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NORRISTOWN — Bill Cosby was trying to crack a joke.
The comedian had just exited the courtroom for some fresh air Wednesday afternoon, after accuser Andrea Constand finished several hours of grueling testimony. When Cosby goes anywhere around the Montgomery County Courthouse this week, security has been tight. And not just his security. He has a handler guiding his every step, sure, but court officials follow him, too, barking orders at media over and over to not take any pictures of the comedian.
That reminder came again as Cosby strolled out of the courtroom Wednesday, with an official bellowing, “No cell phones.” It was especially loud, and Cosby sensed an opening. He turned around quickly like he was startled. He pulled up his cane in the air like it was a gun. He grunted like he was ready to fight someone and then cracked up laughing: A Cosby joke at the Cosby trial.
The security guards forced a bit of nervous laughter. That was about it. Everyone mostly just stared, bewildered at America’s disgraced dad’s attempt at a dad joke.
It was a fitting scene for the week. This is America’s biggest celebrity trial since O.J. Simpson, and the drama has extended far beyond the testimony. A reporter and a Hollywood lawyer have been thrown out of the courtroom. Judge Steven T. O’Neill has struggled to restrain the egos of lawyers on both sides. And Cosby has proven to be a sideshow at his own main event.
His sight gag on Wednesday was followed by an awkward interaction with a fan as he left the courthouse for the day. Outside the horde of photographers snapping pictures of the comedian, somebody started singing the theme song to “Fat Albert.” Cosby apparently heard it and responded with the signature catchphrase: “Hey, hey, hey.”
It’s been the job of O’Neill to keep everything orderly inside the courthouse. He’s had mixed success. On the first day, Cosby’s Philadelphia-based lawyer Brian McMonagle’s cross-examination of accuser Kelly Johnson led to at least four side conferences with the attorney. After the jury left, O’Neill kept the attorneys behind to discuss procedures and evidence and at one point McMonagle was refusing to answer O’Neill’s question.
“You’re talking to the press,” O’Neill told McMonagle. “Please talk to me.”
O’Neill tightened his grip over the case the next couple days over the lawyers (likely helped by McMonagle taking a less active role) and the media. He laid out strict rules ahead of the trial that dictated what reporters and other spectators are and aren’t allowed to do. Photos, like in any Pennsylvania courtroom, are a no-go, and O’Neill stipulated for Cosby’s trial there be no cell phones whatsoever and no broadcasting from the courtroom. That means no tweeting, emailing, Slacking, ordering messenger pigeons online, nothing.
So for the last four days, court administration officials and security guards have snuck around the courtroom, looking for a gotcha moment of people breaking the rules and vowing that anyone who did would be thrown out and face contempt of court charges. And they weren’t kidding. There haven’t been criminal charges yet (as far as we know), but at least two people have been kicked out of the courtroom.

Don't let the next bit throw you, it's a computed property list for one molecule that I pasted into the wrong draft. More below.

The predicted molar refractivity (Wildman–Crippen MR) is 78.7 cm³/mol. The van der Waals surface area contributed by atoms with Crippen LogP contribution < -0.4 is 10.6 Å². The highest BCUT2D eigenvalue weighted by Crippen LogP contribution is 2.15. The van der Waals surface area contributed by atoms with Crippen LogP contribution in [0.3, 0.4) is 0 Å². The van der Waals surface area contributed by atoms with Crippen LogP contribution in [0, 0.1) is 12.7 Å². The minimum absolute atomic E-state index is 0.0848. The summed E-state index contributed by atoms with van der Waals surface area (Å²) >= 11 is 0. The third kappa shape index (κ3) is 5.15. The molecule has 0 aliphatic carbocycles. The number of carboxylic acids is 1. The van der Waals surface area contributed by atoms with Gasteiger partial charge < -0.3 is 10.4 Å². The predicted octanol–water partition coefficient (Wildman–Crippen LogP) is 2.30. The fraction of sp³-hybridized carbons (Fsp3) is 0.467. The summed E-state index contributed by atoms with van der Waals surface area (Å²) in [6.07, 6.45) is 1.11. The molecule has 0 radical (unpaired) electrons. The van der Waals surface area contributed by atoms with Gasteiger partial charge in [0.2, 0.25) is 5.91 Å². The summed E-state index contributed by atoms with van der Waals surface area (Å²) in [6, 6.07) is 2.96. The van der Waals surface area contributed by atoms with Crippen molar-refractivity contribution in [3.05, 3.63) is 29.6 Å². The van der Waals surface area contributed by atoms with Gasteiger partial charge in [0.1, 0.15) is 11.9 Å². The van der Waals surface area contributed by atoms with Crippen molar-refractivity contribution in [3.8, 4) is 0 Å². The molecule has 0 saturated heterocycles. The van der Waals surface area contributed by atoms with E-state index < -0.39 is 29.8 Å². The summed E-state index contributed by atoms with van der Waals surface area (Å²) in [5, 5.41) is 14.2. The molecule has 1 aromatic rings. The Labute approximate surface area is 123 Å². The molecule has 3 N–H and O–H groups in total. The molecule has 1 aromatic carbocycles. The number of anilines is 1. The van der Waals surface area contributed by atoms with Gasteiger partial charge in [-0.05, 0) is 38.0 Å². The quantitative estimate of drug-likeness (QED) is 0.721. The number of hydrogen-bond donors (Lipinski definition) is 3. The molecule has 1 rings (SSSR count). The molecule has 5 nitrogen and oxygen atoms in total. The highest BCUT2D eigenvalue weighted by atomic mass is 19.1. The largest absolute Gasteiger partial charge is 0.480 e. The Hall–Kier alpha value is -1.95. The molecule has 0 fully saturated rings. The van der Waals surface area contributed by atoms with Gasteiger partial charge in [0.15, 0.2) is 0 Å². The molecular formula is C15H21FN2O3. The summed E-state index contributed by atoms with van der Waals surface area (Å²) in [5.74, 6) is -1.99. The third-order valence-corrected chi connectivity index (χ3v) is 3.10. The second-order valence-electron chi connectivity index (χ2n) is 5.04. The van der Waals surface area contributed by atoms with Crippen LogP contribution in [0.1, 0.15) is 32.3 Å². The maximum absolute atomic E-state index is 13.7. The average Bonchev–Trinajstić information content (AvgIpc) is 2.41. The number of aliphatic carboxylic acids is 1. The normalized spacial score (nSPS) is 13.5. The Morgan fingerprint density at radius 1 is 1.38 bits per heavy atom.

On Tuesday, a courtroom official spotted NBC10 reporter Brian McCrone on his cell phone. She walked over to where he was sitting in one of the back rows of the courtroom, got his attention and silently pointed toward the door. McCrone was forced to leave, his credential was revoked and he’s barred from covering the rest of the trial, Philly.com reported.
Later on during Constand’s testimony a cell phone started ringing. Spectators, media and even attorneys turned around for a moment to find the guilty party. Everybody knew who it was: The phone belonged to celebrity women’s rights attorney Gloria Allred. Courtroom officials circled and kicked her out. Unlike McCrone, she was allowed to return, telling the Associated Press that she asked others outside the courtroom to help her make sure her phone was actually off.
Allred has been trying get in front of as many cameras as she can this week. But her cell phone fiasco was one of two times she got attention for other reasons. On the first day of trial, her client Kelly Johnson testified against Cosby, and McMonagle pointed out how she kept looking at Allred.
“You don’t have to look at her,” he said. “She’s in the front row.”
Through the chaos, there’s been one constant: Constand. The former Temple employee who in some ways holds Cosby’s fate in her hands testified for the better part of eight hours over two days about an encounter that happened more than 13 years ago. For the most part, she was rock solid as defense attorneys questioned the timing of the alleged assault.
They pointed out Constand originally told police the incident happened in March 2004 — she now says it was sometime in mid-January. But save for that, Constand was able to explain any inconsistency brought up by the defense over the course of a long cross-examination by Cosby defense attorney Angela Agrusa.
Constand was a calm presence in the courtroom. When she was first called to testify, she sat up straight, smiled a bit and continuously made eye contact with members of the Allegheny County jury. She was even-keeled while pushing back against Agrusa’s characterizations of her relationship with Cosby leading up to and including the night of the alleged assault. When Agrusa tried to portray her relationship with the comedian as romantic, bringing up a fire and mood lighting, she responded with a half-joke of her own.
“I don’t really remember how dim the lights were,” Constand said, “but I did have to eat my dinner, so.”
In a case like this, with celebrity distractions abounding, it’s consistency in testimony that often matters most. And if Constand was anything in a week of chaos, it was consistent.